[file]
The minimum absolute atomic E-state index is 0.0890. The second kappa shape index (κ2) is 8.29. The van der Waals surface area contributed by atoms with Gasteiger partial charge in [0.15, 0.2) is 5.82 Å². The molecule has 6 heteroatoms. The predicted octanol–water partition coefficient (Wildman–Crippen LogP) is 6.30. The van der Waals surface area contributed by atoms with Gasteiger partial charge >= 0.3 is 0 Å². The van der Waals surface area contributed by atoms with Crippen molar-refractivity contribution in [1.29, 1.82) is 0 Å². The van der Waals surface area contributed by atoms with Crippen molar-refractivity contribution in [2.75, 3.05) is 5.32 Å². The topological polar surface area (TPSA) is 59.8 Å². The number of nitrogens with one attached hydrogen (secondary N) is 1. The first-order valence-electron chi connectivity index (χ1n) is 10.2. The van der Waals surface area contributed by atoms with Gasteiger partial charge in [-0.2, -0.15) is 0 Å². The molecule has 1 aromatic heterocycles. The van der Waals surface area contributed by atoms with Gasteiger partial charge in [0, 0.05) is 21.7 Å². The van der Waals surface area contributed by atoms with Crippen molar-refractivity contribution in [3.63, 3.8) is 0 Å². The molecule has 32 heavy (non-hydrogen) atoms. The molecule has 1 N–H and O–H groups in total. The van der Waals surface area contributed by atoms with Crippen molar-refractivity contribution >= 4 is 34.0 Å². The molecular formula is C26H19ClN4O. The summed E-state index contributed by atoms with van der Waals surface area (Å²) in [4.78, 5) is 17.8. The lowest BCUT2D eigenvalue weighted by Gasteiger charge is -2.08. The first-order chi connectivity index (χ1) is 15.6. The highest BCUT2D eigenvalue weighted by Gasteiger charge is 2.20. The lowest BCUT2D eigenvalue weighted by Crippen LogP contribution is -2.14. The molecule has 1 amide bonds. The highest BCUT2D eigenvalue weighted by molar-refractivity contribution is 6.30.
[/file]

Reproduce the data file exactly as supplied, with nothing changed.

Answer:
The minimum absolute atomic E-state index is 0.0890. The second kappa shape index (κ2) is 8.29. The van der Waals surface area contributed by atoms with Gasteiger partial charge in [0.15, 0.2) is 5.82 Å². The molecule has 6 heteroatoms. The predicted octanol–water partition coefficient (Wildman–Crippen LogP) is 6.30. The van der Waals surface area contributed by atoms with Gasteiger partial charge >= 0.3 is 0 Å². The van der Waals surface area contributed by atoms with Crippen molar-refractivity contribution in [1.29, 1.82) is 0 Å². The van der Waals surface area contributed by atoms with Crippen molar-refractivity contribution in [2.75, 3.05) is 5.32 Å². The topological polar surface area (TPSA) is 59.8 Å². The number of nitrogens with one attached hydrogen (secondary N) is 1. The first-order valence-electron chi connectivity index (χ1n) is 10.2. The van der Waals surface area contributed by atoms with Gasteiger partial charge in [-0.2, -0.15) is 0 Å². The molecule has 1 aromatic heterocycles. The van der Waals surface area contributed by atoms with Gasteiger partial charge in [0, 0.05) is 21.7 Å². The van der Waals surface area contributed by atoms with Crippen molar-refractivity contribution in [3.63, 3.8) is 0 Å². The molecule has 32 heavy (non-hydrogen) atoms. The molecule has 1 N–H and O–H groups in total. The van der Waals surface area contributed by atoms with Crippen molar-refractivity contribution >= 4 is 34.0 Å². The molecular formula is C26H19ClN4O. The summed E-state index contributed by atoms with van der Waals surface area (Å²) in [4.78, 5) is 17.8. The lowest BCUT2D eigenvalue weighted by Gasteiger charge is -2.08. The first-order chi connectivity index (χ1) is 15.6. The highest BCUT2D eigenvalue weighted by Gasteiger charge is 2.20. The lowest BCUT2D eigenvalue weighted by Crippen LogP contribution is -2.14. The molecule has 1 amide bonds. The highest BCUT2D eigenvalue weighted by molar-refractivity contribution is 6.30.